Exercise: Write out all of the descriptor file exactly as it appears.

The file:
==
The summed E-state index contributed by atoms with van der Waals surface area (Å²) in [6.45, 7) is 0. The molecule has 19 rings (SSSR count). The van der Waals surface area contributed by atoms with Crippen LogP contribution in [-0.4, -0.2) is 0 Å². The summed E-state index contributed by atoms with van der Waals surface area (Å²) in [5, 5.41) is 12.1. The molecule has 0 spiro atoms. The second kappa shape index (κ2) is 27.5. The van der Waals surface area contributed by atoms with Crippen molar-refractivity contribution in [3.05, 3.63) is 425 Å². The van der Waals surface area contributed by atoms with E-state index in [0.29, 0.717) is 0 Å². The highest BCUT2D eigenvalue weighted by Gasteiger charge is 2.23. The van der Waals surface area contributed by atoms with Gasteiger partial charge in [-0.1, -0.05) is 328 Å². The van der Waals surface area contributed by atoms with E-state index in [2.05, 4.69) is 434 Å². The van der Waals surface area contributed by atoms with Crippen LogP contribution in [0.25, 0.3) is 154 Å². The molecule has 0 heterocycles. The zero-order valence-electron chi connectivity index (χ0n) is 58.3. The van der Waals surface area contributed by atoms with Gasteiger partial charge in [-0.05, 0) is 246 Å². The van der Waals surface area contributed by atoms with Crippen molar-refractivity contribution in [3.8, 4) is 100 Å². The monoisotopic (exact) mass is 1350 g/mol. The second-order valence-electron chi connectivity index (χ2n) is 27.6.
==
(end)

The summed E-state index contributed by atoms with van der Waals surface area (Å²) in [6.45, 7) is 0. The molecule has 19 rings (SSSR count). The van der Waals surface area contributed by atoms with Crippen LogP contribution in [-0.4, -0.2) is 0 Å². The summed E-state index contributed by atoms with van der Waals surface area (Å²) in [5, 5.41) is 12.1. The molecule has 0 spiro atoms. The second kappa shape index (κ2) is 27.5. The van der Waals surface area contributed by atoms with Crippen molar-refractivity contribution in [3.05, 3.63) is 425 Å². The van der Waals surface area contributed by atoms with E-state index in [0.29, 0.717) is 0 Å². The highest BCUT2D eigenvalue weighted by Gasteiger charge is 2.23. The van der Waals surface area contributed by atoms with Gasteiger partial charge in [-0.1, -0.05) is 328 Å². The van der Waals surface area contributed by atoms with E-state index in [2.05, 4.69) is 434 Å². The van der Waals surface area contributed by atoms with Crippen LogP contribution in [0.25, 0.3) is 154 Å². The molecule has 0 heterocycles. The zero-order valence-electron chi connectivity index (χ0n) is 58.3. The van der Waals surface area contributed by atoms with Gasteiger partial charge in [-0.05, 0) is 246 Å². The van der Waals surface area contributed by atoms with Crippen molar-refractivity contribution in [3.8, 4) is 100 Å². The monoisotopic (exact) mass is 1350 g/mol. The second-order valence-electron chi connectivity index (χ2n) is 27.6.